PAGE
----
Posted on 2 1/2 years ago on HE Plus: In Long Shot, Charlize Theron played a 40ish Secretary of State planning a run for the White House, and Seth Rogen plays a political journalist whom Theron hires to be her speechwriter, in part because she babysat him when she was in her teens. The premise got me thinking about a babysitter episode of my own, when I was nine or ten… Login with Patreon to view this post
Over the last few years progressive Hollywood has been doing everything it can to “Black up” Academy membership and by extension the Oscar Awards, and obviously that’s been happening, result-wise and nomination-wise, in the acting categories. But in the broader Best Picture category most voters will tend to support movies that tap into some kind of common cultural current…subjects and stories that reflect the “all” of human experience.
Specific social-agenda movies (going all the way back to I Am A Prisoner From a Chain Gang, They Won’t Forget, The Ox-Bow Incident and Gentleman’s Agreement) are almost always honored and respected, but snagging the big trophy is another equation.
We all understand that the Oscars are no longer the Oscars — they’ve become the Progressive Left Coast Tony Awards, addressing and reflecting the myopic industry culture and the general fear of wokesters on Twitter, etc. Which is why Joe and Jane Popcorn (not to mention Millennials and especially Zoomers) feel estranged if not divested, to put it mildly. Last April’s Steven Soderbergh Oscar show, a calamity by any yardstick, all but drove a stake through the brand.
Earlier today Sasha Stone and I spitballed the most likely 2022 Best Picture contenders, and there are only two one or two Black contenders that might have a shot — Reinaldo Marcus Green‘s King Richard (Warner Bros., 11.19 — obviously a Best Actor nomination waiting to happen for Will Smith) and Denzel Washington‘s A Journal for Jordan (Sony, 12.10).
The rest of the likelies are all white-centric, so even if the word goes out that King Richard and A Journal for Jordan have to be nominated to ensure at least a semi-significant Black presence, you’re still taking eight white films vs. two reflecting the POC experience.
The ten likeliest Best Picture contenders, from a pure-gut, finger-to-the-wind, eliminate-the-negatives perspective:
(1) Paul Thomas Anderson‘s Soggy Bottom (PTA films have never been Oscar-friendly as a rule, but SB is set in the ’70s and has something to do with the industry, or at least with Jon Peters) (UA Releasing, 11.26)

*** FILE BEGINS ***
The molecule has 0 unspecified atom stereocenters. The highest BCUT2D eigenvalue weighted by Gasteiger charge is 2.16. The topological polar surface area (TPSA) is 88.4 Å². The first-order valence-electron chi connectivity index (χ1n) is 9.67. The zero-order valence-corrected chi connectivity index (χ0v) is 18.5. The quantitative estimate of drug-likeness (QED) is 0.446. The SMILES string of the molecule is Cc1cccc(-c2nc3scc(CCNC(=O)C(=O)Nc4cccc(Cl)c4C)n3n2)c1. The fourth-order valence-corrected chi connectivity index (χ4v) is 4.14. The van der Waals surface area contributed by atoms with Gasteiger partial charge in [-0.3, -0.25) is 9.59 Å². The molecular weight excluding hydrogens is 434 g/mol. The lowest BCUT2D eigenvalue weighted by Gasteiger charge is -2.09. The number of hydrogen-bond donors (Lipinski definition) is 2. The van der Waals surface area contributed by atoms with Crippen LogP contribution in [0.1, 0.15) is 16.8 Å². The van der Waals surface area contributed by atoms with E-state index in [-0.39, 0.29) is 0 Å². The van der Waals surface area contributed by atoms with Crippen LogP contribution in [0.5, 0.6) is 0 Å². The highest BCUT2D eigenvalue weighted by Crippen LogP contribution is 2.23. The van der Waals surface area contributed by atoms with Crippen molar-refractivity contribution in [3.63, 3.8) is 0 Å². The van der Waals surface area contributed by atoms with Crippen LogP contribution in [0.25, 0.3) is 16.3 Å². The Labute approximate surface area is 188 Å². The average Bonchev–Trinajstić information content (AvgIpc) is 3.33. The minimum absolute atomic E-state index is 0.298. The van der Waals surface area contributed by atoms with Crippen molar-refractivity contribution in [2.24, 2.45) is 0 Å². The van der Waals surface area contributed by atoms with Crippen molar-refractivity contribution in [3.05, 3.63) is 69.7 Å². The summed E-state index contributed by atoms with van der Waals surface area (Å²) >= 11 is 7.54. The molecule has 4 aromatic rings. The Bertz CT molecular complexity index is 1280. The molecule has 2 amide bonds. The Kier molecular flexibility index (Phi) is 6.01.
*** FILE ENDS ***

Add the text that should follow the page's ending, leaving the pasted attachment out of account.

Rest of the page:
(2) Adam McKay‘s Don’t Look Up (satire about planetary destruction careening toward earth and the limitless human capacity for denial) (Netflix, mid to late fall)
(3) Clint Eastwood‘s Cry Macho (Warner Bros., 9.17)
(4) Ridley Scott‘s House of Gucci (11.24, UA Releasing)
(5) Ridley Scott‘s The Last Duel (20th Century, 10.15)
(6) Reinaldo Marcus Green‘s King Richard (Warner Bros., 11.19)
(7) Steven Spielberg and Tony Kushner‘s West Side Story (20th Century, 12.10)
(8) Michael Showalter‘s The Eyes of Tammy Faye (Searchlight, 9.17)
(9) Aaron Sorkin‘s Being The Ricardos (Amazon, late 2021)
(10) Denzel Washington‘s A Journal for Jordan (Sony, 12.10).
Probably won’t make the cut for this and that reason (17): Dune, The French Dispatch, Nightmare Alley, In The Heights, No Time to Die, Passing, The Power of the Dog, Respect, Tick Tick Boom, The Tragedy of Macbeth, Pig, The Card Counter, Belfast, C’mon, C’mon, CODA, Cyrano, Stillwater.
Hollywood Elsewhere sympathizes with the disappointment expressed by Patricia Gucci, author of “In The Name of Gucci“, over the casting os Al Pacino as Aldo Gucci in Ridley Scott‘s House of Gucci (11.24, UA Releasing).
Aldo, who died five years before the 1995 events depicted in the film, was a handsome, elegantly dressed, silver-haired smoothie. (In his middle-aged to 70ish prime, I mean.) No offense, but it can be fairly noted that gnomish Pacino isn’t much of a physical match for the late Gucci executive at this stage in his life. Pacino was cast for his name and box-office-magnet factor, not for his resemblance to Aldo.
The Gucci family is naturally hoping that Scott’s film will depict them as glamorous and attractive, etc. I understand their frustration.
If Scott was somehow motivated to direct a film based on my own exciting, up-and-down life and decided to cast, say, Rob Schneider, I would be very, very upset. I would be outraged. Ditto if he were to cast Will Ferrell or John C. Reilly…the list goes on. The only person who could play the young version of me would be Chris Walken as he appeared in The Dogs of War and Next Stop, Greenwich Village. The only person who could play the current version would be me.
Venom: Let There Be Carnage (Sony, 9.24) has been directed by Andy Serkis, who has never (and will never) bring subtlety or exceptional finesse to anything. His creative instincts are almost always about pouring it on. (One exception: Serkis’s performance as serial killer Ian Brady in Tom Hooper‘s Longford.) Carnage stars Tom Hardy (bend-over paycheck gig) with Michelle Williams (good God), Naomie Harris (Jesus), Reid Scott, Stephen Graham and Woody Harrelson.
Jeff and Tatiana in a brief discussion about Ridley Scott's House of Gucci (11.24, UA Releasing). A presumably sophisticated (and possibly darkly satiric) nest of vipers melodrama + a serving of Northern Italian wealth porn. Based on Sara Gay Forden's "The House of Gucci: A Sensational Story of Murder, Madness, Glamour, and Greed." Lady Gaga, Adam Driver, Jared Leto, Jeremy Irons, Jack Huston, Salma Hayek, Al Pacino, etc. Login with Patreon to view this post
Not over the fact that this 30th Anniversary Bob Dylan Concert Celebration happened 29 years ago (10.16.92) at Madison Square Garden, or the fact that it was probably the greatest boomer-rocker ensemble performance of all time, or the fact that I betrayed myself by not flying back to New York and somehow snagging a pair of tickets.
But over the glorious fact that there were no wokesters back then, and the Millennials who were destined to bring the terror to American culture (the worst era of witch-burning horror since the early ’50s) were toddlers back then…they couldn’t know and of course we didn’t know either, and everything seemed…well, not untroubled (life’s a constant vale of troubles) but at least the Monsters Wouldn’t Arrive on Maple Street for at least another 25 or 26 years or so and all was relatively “well”, so to speak.